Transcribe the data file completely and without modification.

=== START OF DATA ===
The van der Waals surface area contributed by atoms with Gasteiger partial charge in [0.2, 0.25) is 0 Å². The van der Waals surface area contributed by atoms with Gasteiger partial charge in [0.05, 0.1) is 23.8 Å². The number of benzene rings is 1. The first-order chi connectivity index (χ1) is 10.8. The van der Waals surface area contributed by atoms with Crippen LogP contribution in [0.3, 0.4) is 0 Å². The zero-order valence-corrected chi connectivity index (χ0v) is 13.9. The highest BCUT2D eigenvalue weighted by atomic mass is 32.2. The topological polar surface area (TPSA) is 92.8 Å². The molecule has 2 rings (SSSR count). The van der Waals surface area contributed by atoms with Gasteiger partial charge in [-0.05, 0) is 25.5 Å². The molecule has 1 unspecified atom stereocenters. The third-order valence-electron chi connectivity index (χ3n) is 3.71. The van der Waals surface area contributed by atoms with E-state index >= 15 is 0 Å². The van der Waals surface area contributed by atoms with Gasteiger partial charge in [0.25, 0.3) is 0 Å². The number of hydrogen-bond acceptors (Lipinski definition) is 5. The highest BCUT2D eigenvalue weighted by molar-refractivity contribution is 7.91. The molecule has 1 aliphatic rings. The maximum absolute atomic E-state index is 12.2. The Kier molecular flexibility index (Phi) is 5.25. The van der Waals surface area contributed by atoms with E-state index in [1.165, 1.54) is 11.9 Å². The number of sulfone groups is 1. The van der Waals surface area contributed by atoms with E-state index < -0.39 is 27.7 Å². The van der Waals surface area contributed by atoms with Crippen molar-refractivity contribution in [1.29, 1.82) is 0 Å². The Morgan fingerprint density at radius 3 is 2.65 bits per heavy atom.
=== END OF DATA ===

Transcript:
The van der Waals surface area contributed by atoms with Gasteiger partial charge in [0.2, 0.25) is 0 Å². The van der Waals surface area contributed by atoms with Gasteiger partial charge in [0.05, 0.1) is 23.8 Å². The number of benzene rings is 1. The first-order chi connectivity index (χ1) is 10.8. The van der Waals surface area contributed by atoms with Crippen LogP contribution in [0.3, 0.4) is 0 Å². The zero-order valence-corrected chi connectivity index (χ0v) is 13.9. The highest BCUT2D eigenvalue weighted by atomic mass is 32.2. The topological polar surface area (TPSA) is 92.8 Å². The molecule has 2 rings (SSSR count). The van der Waals surface area contributed by atoms with Gasteiger partial charge in [-0.05, 0) is 25.5 Å². The molecule has 1 unspecified atom stereocenters. The third-order valence-electron chi connectivity index (χ3n) is 3.71. The van der Waals surface area contributed by atoms with E-state index >= 15 is 0 Å². The van der Waals surface area contributed by atoms with Gasteiger partial charge in [0.25, 0.3) is 0 Å². The number of hydrogen-bond acceptors (Lipinski definition) is 5. The highest BCUT2D eigenvalue weighted by molar-refractivity contribution is 7.91. The molecule has 1 aliphatic rings. The maximum absolute atomic E-state index is 12.2. The Kier molecular flexibility index (Phi) is 5.25. The van der Waals surface area contributed by atoms with E-state index in [1.165, 1.54) is 11.9 Å². The number of sulfone groups is 1. The van der Waals surface area contributed by atoms with E-state index < -0.39 is 27.7 Å². The van der Waals surface area contributed by atoms with Crippen molar-refractivity contribution in [1.29, 1.82) is 0 Å². The Morgan fingerprint density at radius 3 is 2.65 bits per heavy atom.